Every business performs some kind of sales presentation or pitch to help convince a prospect to buy. The pitch might be face-to-face (at a sales counter or at the door), over the phone, through a written proposal, or online. Not all of those sales are completed, though; they are frequently halted by objections.
Objections are the cold shower that can kill the heat of the sales moment. They are stubbing your toe while trying to be cool. And when not handled correctly, the sale will be lost.
Here’s how to avoid that problem:
STEP 1: IDENTIFY YOUR TOP OBJECTIONS
As soon as you read the word “objections” in the title of this post, you thought of a half dozen objections you hear from prospects. Price is always a big one. Competitive offerings and value are usually near the top. Maybe time-to-delivery or quality might be up there, too.
STEP 2: CREATE OBJECTION-DESTROYING CONTENT
Next, you need to find a place earlier in your sales funnel to address the objection before it’s even asked. By addressing the objection earlier, you’ll be able to proactively eliminate the objection even before it’s an issue and, if the prospect has agreed to the truth of your point earlier, it’s harder for them to later say “well, I didn’t have a problem with it before but I do now.”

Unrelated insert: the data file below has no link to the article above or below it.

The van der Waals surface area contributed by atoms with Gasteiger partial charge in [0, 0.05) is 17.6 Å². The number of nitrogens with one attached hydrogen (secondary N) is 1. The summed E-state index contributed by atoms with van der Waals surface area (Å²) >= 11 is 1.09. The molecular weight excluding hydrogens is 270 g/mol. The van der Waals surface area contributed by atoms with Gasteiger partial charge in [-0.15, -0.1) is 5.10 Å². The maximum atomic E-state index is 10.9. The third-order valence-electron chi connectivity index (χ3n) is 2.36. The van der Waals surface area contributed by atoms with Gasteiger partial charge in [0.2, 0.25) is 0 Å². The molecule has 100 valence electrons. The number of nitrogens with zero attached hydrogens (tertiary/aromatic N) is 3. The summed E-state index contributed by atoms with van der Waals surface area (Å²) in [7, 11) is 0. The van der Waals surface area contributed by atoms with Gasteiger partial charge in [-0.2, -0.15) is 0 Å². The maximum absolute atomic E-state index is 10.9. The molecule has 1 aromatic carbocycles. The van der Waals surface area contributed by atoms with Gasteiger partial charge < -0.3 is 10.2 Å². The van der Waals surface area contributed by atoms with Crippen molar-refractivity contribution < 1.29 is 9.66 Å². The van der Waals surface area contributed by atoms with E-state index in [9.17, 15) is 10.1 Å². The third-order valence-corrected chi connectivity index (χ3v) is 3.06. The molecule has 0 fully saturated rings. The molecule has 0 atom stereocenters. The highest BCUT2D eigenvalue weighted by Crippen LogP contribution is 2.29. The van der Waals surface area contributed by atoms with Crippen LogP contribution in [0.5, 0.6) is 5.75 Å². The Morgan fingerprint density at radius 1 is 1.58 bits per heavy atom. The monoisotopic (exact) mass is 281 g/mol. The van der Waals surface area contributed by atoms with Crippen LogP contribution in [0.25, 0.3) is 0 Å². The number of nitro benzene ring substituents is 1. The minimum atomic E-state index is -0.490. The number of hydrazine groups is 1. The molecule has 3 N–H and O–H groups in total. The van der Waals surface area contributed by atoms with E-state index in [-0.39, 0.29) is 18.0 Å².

You don’t have to make your prospects view all of your objection-destroying content, you should find a way to make it all available to them to view if they want while also embedding some objection-destroying content in the things they will look at anyway.
Here are eight places to create content that will help to proactively destroy objections:
- FAQs are a natural place to address objections. If you do address them there, don’t bury your FAQs on your website. Include links to it prominently in your online sales literature and emails.
- Create specific testimonials (especially video testimonials of real clients) that are built around a specific objection. Don’t name the video: “When you think our prices are too high, watch this”, but do make it related. Perhaps something like: “High value services are worth the investment”.
- Write a blog post about each objection. Keep the links handy to direct people to the blog when necessary.
- In some cases, you can crush objections right in your USP or tagline. If your company is exploring a brand revitalization, collect the top objections and see about working one of them in.
- Create a one-page brochure or website page about each objection. Include charts, testimonials, and other proofs that counter the objection. Include links to some of them in some of your other work.
- If you have 1 – 3 objections that are more persistent than others, make them part of your elevator speech and “About Us” page.
- Address them earlier in your sales presentation, long before the customer asks about them.
- Offer additional products or services that address the objection. For example, if price is an objection, have lower-priced options available.
You’re never going to completely remove objections. But by doing this, you’ll help to eliminate more and more of them in every presentation.